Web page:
April 2013 Cool & Stormy for U.S.
April showers and cool temperatures brought drought relief to many areas across the United States. Drought improved for parts of the Plains and Southeast, but worsened in the Southwest. According to the latest statistics from NOAA’s National Climatic Data Center, the percent of the contiguous United States experiencing moderate-to-exceptional drought dropped from 52 percent at the beginning of the month to less than 47 percent at the end.
The maps at right show the temperature in April 2013 compared to the 1981–2010 average (top) and the percent of average precipitation (bottom) across the United States. On the temperature map, shades of red indicate temperatures up to 8° Fahrenheit warmer than average, and shades of blue indicate temperatures up to 8° Fahrenheit cooler than average. The darker the color, the greater the difference from average. On the precipitation map, brown areas received less than 100 percent of their average April precipitation, and green areas received more than 100 percent of average.
As the band of blue across the center of the country on the temperature map indicates, the central United States was much cooler than average during April. North Dakota had its coldest April on record, with a statewide average nearly 10° Fahrenheit below the 20th-century average. Six additional states—South Dakota, Nebraska, Kansas, Oklahoma, Minnesota, and Wisconsin—each had average April temperatures that ranked among their top ten coldest. However, the East Coast and parts of the West saw near and above-average temperatures during the month. For the lower 48 as a whole, the average April temperature was 49.7° Fahrenheit, making it the coolest April since 1997.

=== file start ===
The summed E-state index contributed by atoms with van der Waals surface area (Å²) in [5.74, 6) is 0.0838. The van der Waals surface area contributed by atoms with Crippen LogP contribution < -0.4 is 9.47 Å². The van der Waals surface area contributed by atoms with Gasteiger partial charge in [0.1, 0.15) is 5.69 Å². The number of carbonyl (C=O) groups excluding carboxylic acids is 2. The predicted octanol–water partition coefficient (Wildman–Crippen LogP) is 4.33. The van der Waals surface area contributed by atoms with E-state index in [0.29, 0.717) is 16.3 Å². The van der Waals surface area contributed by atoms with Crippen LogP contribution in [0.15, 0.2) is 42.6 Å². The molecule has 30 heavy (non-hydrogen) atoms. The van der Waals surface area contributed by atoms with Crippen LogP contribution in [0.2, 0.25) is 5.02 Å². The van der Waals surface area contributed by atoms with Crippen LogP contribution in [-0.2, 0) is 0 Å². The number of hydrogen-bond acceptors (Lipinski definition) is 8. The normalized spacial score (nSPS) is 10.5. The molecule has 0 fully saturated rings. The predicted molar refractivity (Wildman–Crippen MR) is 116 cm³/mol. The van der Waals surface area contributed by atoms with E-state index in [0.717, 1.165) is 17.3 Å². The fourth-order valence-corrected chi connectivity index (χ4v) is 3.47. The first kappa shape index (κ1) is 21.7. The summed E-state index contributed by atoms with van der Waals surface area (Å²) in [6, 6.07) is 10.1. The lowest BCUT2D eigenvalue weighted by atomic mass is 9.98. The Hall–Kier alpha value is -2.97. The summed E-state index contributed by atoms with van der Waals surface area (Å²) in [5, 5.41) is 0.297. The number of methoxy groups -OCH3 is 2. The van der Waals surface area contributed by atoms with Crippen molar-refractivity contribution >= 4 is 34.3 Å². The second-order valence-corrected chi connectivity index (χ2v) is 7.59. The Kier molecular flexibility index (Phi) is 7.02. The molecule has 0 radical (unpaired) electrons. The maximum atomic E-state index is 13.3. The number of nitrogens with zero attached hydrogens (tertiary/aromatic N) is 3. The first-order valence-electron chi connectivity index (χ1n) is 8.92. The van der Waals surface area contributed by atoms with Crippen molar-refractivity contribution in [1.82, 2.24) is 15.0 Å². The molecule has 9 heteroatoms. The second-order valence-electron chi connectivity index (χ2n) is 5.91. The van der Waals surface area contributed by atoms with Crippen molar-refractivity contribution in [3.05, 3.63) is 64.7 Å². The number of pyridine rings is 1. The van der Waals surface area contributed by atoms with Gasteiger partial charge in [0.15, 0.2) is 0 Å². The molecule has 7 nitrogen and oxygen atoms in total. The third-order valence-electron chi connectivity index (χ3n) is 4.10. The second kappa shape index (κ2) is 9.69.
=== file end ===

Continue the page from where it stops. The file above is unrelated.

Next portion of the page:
Along with these cool temperatures, the (Correction: 5/29/13, original included the Northeast) Midwest and the Southeast were wetter than average during April. Iowa and Michigan both had their wettest April on record, and Tennessee, Illinois, Indiana, and Wisconsin each had a top ten wet April. These wet conditions across the central United States resulted in several rivers in Illinois, Iowa, and Michigan reaching record high levels. The Mississippi River at St. Louis also reached flood stage after dropping to near-record low levels at the beginning of the year.
While April lived up to its wet reputation in some regions, the Southwest saw below-average precipitation during the month exacerbating the drought already in place in those regions. New Mexico had its 12th driest April on record, and California had its driest January to April on record. Water surveyors reported only 18 percent of normal snowpack in the Sierra Nevada Mountains. On top of the continuing drought, this is bad news for California, which depends on a steady stream of snowmelt to replenish reservoirs throughout the summer.
Caption by Susan Osborne, Caitlyn Kennedy, and Jake Crouch, adapted from the April 2013 National Climate Report from the National Climatic Data Center (NCDC). Maps by NOAA Climate.gov team, based on U.S. Climate Division data from the NCDC. Reviewed by Jake Crouch, National Climatic Data Center.